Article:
Today's topic:  10 Things You hate About Diabetes (only 10, Karen?)

Just when you think Let's have dessert, your t1 checks in at 356.  Stupid diabetes.

A shiver runs down your spine when the little girl down the street tells you "I wish C didn't have diabetes, then I could share my candy with her."  Stupid diabetes.

A spontaneous invitation for your t1 kid to go out to dinner with a friend makes you think twice.  Stupid diabetes.

A slowly-leaking insulin vial in the butter compartment starts making your entire refrigerator smell like Band-Aids.  Stupid diabetes.

Diabetes needs the dunce cap.
When you're set for a day at the baseball fields and have a coveted parking space, you realize no one grabbed the diabetes bag at home.  Stupid diabetes.

Just when your daughter is up to bat, she turns to you and says, "Mom, I feel low."  Stupid diabetes.

She wants a small bunch of grapes, like the other kids, but her number is 268.  Stupid diabetes.

You freak out when one of your non D kids drinks the last of the Crystal Light.  Stupid diabetes.

You find out from another mom that the reason your t1 daughter wasn't invited to her daughter's party is that she thought "cake and ice cream would just be too tempting for a diabetic."  Stupid diabetes?

Right after a painful site change, your 8 year old daughter looks up at you with tear-filled eyes and says, "I don't want to have diabetes when I grow up."  Stupid diabetes.

[big sigh, painful lump in throat and broken heart]

Stupid diabetes.

All Freaky on Mr. Frito Lay. . .

Day 3 of D-Blog Week 2011
So, today's topic is Diabetes Bloopers.  Diabetes is serious business, most of the time.  But then there are those experiences where you just have to laugh.  I'm reaching back in time here...This will be a "way-back Wednesday" post.  This diabetes blooper is quite appropriate for today.  It's laughable to me now.  When it actually happened, not so much!
I was asked just recently about the early days of C's diagnosis. No warm, fuzzy memories. Fear, consumption, the unknown...that's what comes to mind. But, here's a memory that I can look back on, and if not laugh at, at least rustle up a little chuckle.

It was in the very first days at home after the hospital stay and after we got "all educated" on this crazy new way of life. It has to do with the counting of carbohydrates. Now, this is, for me, one of the great annoyances of this disease. No longer can we just put a bowl of chips out for all to munch from, but we need to count each one and know exactly what our little 2 year old (at the time) would be eating. Talk about irritating. But all you parents out there who go through this, day in and day out, can certainly relate. Well...I wonder if you can relate to my inner monster that slipped right out of me as I wrestled with this new routine. (If you can relate, I'd love to I won't feel so alone in this area!)

Anyway...we were having Frito Corn Chips...nothing abnormal about that. But I was still learning about carb-counting and nutrition guides and grams and so on. I turned the bag over, and for the life of me, could not figure out what the guide was telling me. Half of this confusion was due to the new-ness of diabetes. But the other half stemmed from the tremedous lack of sleep I was experiencing.

Clearly, it was written at the top of the nutrition guide: Serving Size 1 oz. (28g/32 chips). But then, down the guide it read: Total Carbohydrate 15 g. Ug...28 grams or 15 grams? Which one was it? Through my clouded eyeballs I could not get a grasp of this. My little one wanted fritos and I was bound and determined to let her have them, diabetes or not. So…I decided to call Frito-Lay. I got the 800 number off the back of the bag. After the initial punching of millions of buttons in order to talk with a live person, there he was, Mr. Frito-Lay, himself.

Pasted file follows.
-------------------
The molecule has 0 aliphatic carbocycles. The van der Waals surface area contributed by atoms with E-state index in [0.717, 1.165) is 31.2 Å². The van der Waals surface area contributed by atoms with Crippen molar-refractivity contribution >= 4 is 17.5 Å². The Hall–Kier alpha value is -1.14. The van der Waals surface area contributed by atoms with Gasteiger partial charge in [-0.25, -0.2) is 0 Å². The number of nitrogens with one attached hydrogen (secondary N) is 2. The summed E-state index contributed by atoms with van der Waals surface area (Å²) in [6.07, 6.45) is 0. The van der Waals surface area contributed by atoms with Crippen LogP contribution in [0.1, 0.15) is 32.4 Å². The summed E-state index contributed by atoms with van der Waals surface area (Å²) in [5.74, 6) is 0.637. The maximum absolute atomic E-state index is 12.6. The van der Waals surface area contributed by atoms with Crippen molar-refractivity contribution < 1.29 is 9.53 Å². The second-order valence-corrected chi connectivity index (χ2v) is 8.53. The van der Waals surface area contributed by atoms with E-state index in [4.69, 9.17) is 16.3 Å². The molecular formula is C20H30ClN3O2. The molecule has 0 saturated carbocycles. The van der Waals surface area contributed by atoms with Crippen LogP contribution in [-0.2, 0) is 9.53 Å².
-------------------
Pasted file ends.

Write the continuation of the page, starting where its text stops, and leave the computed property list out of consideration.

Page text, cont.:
“Hello. My name is [Mr. Frito-Lay]. May I help you?”

“Yes. Hello. I have some questions regarding the nutrition guide on a bag of Fritos.”

“Yes ma’am. What seems to be the problem?” (Grrrr at the word “ma’am”)

“Well, I’m confused about the grams. At the top of the guide, it says a serving size is one ounce at 28 grams for 32 chips.”

“Yes, ma’am, that’s correct.”

“But then down at the Total Carbohydrates it says 15 grams.”

“Yyyyes, that’s correct.” His tone was beginning to sound patronizing.

“Okay. But I don’t understand. 28 or 15…which is it?” My voice began to quiver.

“Ma’am, I can see that this issue is very important to you, but I can assure you that the information on the nutrition guide is correct.”

I began to sweat. In the background, C was beginning to fuss.

“Okay…You don’t understand!” My voice started rising and my eyes were filling with tears. Then, I let it all go.

“I don’t know what to do! My baby! She wants fritos and I don’t know what to do! Is it 15 grams or 28?! I need to give her a shot! I don’t understand this! She’s diabetic and I don’t know what to do!” By this time, I'm sobbing.

“Okay, ma’am? Calm down, please calm down?”

Sniff, sniff, “yes,” I squeeked.

“Okay, ma’am, you hold on and I’ll go ask someone about all this. Now, hold on, okay?”

“Okay,” sniff.

I sat there, head down over the high chair tray, holding the fritos bag. C was content playing with my hair. As I grabbed a tissue and blew, a voice came back on the phone.



“I’m now understanding a bit more clearly about what you’re asking. You need to focus on the 15 grams of carbohydrates. The serving size of one ounce is about 32 chips and it should weigh 28 grams…that’s the weight. One of my co-workers, here, knows a little bit about diabetes and explained it to me. I hope this helps.” There was no patronizing tone now.

Big breath…”Yes…yes. Thank you.”

“Well, thank you for calling Frito-Lay. And if there’s anything else we can help you with, please call again.” Click.